• Standard: 3/5
  • Expanded: 2/5

vince avatar

Countdown time!

For this week, we’ll be looking at cards from the Celebrations mini-set (not including cards from the classic collection since they contain cards from bygone eras), which consists of 25 cards, though we’re looking at just seven cards that made it on the list. Hopefully you would be able to get your hands on some of the products related to this mini-set.

Anyways, our 7th best card is Xerneas! I did not have this card in my personal list, but I can see why he did, and maybe I should’ve considered it. Not because of its vanilla Aurora Horns attack, which does 100 damage for three energy, but because of its Breath of Life attack. It lets you search your deck for up to three basic energy with different types and attach them to any of your Pokémon. At first, my thought was “Not many decks use more than two different energy types). However, I think it greatly helps a few Pokémon that needs at least three energy types. Few examples that come to mind is Pokémon with the “Amazing Rare” rarity and a few others in Expanded that deals damage based on the different energy types attached to it (Ho-Oh EX from BW Dragons Exalted). Not to mention anything that costs CCC or XCC (X being a specific energy type) is greatly helped by Breath of Life. The only caveat is that this attack costs two energy, so if you’re not able to get Twin Energy in your starting hand, then your momentum has been halted.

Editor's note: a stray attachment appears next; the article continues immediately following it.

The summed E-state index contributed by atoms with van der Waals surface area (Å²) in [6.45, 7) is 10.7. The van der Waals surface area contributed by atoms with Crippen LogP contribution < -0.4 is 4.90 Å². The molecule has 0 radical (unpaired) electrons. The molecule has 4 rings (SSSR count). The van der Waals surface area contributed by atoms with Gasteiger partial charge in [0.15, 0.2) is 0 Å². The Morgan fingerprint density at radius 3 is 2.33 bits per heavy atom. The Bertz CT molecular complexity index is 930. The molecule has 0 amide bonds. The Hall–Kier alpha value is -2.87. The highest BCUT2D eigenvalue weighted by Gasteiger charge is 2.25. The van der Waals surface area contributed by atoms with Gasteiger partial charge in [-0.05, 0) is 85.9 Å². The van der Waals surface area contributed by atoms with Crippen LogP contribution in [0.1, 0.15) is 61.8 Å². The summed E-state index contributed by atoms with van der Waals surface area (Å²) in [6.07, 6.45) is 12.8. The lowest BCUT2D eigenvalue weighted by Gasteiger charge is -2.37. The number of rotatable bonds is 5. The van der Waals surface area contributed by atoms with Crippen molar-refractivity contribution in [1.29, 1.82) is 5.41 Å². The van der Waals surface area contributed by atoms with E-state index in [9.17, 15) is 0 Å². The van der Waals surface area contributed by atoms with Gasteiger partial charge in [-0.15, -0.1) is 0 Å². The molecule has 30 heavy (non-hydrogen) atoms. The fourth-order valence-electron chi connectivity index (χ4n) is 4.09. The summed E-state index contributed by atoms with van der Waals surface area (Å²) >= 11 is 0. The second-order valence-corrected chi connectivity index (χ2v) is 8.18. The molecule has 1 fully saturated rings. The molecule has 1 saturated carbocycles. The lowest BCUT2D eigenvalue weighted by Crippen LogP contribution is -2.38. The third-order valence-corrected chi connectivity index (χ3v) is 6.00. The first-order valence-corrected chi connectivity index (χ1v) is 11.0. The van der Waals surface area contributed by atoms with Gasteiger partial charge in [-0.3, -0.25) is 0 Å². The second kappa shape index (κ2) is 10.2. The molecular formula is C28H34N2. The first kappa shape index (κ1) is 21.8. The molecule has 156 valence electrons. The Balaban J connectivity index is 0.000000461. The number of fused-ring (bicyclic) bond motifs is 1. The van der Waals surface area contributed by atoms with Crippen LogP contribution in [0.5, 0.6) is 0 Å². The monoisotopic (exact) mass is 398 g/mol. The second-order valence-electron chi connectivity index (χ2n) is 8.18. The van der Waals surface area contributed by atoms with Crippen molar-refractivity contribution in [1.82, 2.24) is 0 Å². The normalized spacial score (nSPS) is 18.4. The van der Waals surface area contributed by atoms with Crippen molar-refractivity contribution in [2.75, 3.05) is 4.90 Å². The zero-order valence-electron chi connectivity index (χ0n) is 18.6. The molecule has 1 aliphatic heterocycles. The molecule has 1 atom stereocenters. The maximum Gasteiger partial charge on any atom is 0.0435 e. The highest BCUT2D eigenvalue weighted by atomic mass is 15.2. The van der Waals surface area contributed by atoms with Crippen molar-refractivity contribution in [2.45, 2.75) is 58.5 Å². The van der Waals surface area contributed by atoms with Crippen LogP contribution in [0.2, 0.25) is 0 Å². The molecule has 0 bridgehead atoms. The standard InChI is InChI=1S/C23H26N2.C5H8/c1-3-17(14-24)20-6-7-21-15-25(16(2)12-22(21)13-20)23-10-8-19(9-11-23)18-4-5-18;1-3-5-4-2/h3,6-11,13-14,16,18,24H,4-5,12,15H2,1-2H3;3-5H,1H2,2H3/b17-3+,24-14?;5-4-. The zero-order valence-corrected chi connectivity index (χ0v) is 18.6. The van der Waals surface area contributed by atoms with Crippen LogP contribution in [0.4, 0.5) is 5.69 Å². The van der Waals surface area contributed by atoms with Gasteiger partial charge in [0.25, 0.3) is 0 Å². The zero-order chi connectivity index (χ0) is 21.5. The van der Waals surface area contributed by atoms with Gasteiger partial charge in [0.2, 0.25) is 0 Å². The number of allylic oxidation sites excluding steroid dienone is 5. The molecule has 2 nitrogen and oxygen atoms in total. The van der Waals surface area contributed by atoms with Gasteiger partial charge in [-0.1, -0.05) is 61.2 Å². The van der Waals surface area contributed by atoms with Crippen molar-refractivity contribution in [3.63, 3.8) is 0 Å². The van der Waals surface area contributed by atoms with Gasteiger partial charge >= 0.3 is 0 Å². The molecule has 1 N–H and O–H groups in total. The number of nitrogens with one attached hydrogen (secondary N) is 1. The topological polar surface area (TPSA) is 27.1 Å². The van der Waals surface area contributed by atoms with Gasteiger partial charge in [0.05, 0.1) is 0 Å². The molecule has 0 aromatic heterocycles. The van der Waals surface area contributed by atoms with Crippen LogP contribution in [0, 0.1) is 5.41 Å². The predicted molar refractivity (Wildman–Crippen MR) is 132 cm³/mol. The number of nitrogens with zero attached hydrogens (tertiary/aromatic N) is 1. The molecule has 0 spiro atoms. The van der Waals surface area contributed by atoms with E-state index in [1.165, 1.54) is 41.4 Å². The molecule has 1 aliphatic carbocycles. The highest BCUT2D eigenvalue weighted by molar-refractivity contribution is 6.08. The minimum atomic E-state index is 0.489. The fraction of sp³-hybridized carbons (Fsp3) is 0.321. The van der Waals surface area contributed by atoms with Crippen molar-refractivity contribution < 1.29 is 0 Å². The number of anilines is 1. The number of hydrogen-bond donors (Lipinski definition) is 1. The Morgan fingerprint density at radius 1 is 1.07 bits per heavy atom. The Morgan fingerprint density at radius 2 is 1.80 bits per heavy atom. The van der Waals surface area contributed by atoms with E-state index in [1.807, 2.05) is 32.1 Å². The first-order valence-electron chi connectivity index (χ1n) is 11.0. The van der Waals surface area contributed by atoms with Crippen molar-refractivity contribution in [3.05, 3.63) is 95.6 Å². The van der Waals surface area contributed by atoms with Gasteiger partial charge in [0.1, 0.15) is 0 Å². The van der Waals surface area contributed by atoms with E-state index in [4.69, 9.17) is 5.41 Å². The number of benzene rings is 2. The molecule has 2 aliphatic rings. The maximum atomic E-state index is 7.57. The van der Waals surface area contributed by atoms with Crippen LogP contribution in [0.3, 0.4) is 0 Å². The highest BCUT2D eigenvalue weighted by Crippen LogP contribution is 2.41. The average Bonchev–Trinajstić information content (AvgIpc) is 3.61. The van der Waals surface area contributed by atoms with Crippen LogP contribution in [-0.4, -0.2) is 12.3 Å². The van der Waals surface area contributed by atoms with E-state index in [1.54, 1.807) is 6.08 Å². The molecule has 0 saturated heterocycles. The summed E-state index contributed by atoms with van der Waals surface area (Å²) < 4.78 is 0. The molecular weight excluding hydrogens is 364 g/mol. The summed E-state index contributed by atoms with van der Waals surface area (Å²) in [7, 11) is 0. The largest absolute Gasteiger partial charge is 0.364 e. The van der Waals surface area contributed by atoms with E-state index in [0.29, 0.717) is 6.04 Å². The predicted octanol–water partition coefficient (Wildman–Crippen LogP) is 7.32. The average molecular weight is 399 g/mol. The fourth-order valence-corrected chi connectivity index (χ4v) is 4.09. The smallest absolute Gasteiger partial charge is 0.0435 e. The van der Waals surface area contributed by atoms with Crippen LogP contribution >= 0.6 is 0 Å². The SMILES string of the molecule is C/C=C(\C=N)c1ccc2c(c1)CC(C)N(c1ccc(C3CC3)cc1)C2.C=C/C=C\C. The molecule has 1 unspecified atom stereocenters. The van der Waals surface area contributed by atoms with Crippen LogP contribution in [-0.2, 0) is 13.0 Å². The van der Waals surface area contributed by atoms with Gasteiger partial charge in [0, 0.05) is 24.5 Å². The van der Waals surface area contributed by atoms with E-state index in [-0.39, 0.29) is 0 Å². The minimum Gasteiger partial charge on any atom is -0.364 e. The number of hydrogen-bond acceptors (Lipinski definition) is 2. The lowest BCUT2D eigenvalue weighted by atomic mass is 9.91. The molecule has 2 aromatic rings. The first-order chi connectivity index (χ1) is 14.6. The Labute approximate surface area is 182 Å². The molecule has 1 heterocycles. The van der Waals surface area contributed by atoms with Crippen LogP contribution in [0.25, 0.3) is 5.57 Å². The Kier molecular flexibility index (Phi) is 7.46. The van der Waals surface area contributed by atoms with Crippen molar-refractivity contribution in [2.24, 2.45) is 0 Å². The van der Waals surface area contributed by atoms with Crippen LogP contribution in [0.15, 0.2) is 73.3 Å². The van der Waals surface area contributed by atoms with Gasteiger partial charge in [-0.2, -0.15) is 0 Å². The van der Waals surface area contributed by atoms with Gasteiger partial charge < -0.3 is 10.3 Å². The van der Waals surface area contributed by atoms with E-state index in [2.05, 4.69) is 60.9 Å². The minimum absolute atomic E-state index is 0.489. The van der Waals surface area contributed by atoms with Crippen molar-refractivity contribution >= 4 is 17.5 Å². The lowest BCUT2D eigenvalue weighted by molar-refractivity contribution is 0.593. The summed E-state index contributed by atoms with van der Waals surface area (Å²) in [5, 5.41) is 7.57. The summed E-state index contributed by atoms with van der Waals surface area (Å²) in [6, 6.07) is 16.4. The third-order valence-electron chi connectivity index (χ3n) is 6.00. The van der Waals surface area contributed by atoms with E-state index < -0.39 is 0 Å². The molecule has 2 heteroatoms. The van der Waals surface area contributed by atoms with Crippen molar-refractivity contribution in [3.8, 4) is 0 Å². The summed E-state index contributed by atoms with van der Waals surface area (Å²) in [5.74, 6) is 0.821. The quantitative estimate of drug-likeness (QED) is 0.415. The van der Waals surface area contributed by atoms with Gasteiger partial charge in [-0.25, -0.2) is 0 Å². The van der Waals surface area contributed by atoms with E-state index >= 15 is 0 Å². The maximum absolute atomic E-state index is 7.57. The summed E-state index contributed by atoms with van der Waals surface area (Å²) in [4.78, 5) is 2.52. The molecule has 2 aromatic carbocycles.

For Expanded, you have the option to put both Twin Energy and Double Colorless Energy for a better chance to draw into it on your starting hand. You can also evolve into Xerneas BREAK from XY Steam Siege as it now has 150 HP and an extra attack of Life Stream, which costs YY. Unfortunately not a good idea to attach those special energies because you would still have to attach two fairy energies on it, making Xerneas have both Fairy energy and a DCE. While Life Stream would have been great in past formats when it debuted, power creep surely makes it underwhelming. You would have to have at least 17 total energies on your side of the board to OHKO anything in the game before factoring HP and defensive buffs, and that’s just way too many, even with the help of DCE and Breath of Life. Still, you can make a deck based on that.


Standard: 2.5

Expanded: 2.5